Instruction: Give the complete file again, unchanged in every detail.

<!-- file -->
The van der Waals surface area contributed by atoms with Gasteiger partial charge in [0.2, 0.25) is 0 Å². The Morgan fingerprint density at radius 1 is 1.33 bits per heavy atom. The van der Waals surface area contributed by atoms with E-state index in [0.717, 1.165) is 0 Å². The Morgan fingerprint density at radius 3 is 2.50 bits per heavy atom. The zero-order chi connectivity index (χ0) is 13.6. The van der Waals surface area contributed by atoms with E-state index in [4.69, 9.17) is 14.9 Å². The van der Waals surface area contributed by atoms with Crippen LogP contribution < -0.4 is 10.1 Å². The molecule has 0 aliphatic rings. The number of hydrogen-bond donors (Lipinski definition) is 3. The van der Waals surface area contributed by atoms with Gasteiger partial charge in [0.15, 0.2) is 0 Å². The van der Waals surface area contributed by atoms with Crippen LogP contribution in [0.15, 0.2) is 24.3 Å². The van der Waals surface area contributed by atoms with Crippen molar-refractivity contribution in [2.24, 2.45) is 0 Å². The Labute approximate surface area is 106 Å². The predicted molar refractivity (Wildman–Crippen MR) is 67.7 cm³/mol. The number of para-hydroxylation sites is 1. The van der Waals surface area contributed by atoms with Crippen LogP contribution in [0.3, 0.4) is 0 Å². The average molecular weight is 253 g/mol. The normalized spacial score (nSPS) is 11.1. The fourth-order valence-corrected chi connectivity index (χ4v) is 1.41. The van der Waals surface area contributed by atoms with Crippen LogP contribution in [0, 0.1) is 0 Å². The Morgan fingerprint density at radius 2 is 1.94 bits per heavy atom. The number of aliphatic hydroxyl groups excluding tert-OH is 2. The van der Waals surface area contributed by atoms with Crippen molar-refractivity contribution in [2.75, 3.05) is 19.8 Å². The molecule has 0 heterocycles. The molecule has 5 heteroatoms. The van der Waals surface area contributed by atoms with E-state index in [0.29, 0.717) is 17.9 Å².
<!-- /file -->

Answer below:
The van der Waals surface area contributed by atoms with Gasteiger partial charge in [0.2, 0.25) is 0 Å². The Morgan fingerprint density at radius 1 is 1.33 bits per heavy atom. The van der Waals surface area contributed by atoms with E-state index in [0.717, 1.165) is 0 Å². The Morgan fingerprint density at radius 3 is 2.50 bits per heavy atom. The zero-order chi connectivity index (χ0) is 13.6. The van der Waals surface area contributed by atoms with E-state index in [4.69, 9.17) is 14.9 Å². The van der Waals surface area contributed by atoms with Crippen LogP contribution < -0.4 is 10.1 Å². The molecule has 0 aliphatic rings. The number of hydrogen-bond donors (Lipinski definition) is 3. The van der Waals surface area contributed by atoms with Gasteiger partial charge in [0.15, 0.2) is 0 Å². The van der Waals surface area contributed by atoms with Crippen LogP contribution in [0.15, 0.2) is 24.3 Å². The van der Waals surface area contributed by atoms with Crippen molar-refractivity contribution in [2.24, 2.45) is 0 Å². The Labute approximate surface area is 106 Å². The predicted molar refractivity (Wildman–Crippen MR) is 67.7 cm³/mol. The number of para-hydroxylation sites is 1. The van der Waals surface area contributed by atoms with Crippen LogP contribution in [0.3, 0.4) is 0 Å². The average molecular weight is 253 g/mol. The normalized spacial score (nSPS) is 11.1. The fourth-order valence-corrected chi connectivity index (χ4v) is 1.41. The van der Waals surface area contributed by atoms with Crippen LogP contribution in [0, 0.1) is 0 Å². The Morgan fingerprint density at radius 2 is 1.94 bits per heavy atom. The number of aliphatic hydroxyl groups excluding tert-OH is 2. The van der Waals surface area contributed by atoms with Crippen molar-refractivity contribution in [2.75, 3.05) is 19.8 Å². The molecule has 0 heterocycles. The molecule has 5 heteroatoms. The van der Waals surface area contributed by atoms with E-state index in [0.29, 0.717) is 17.9 Å².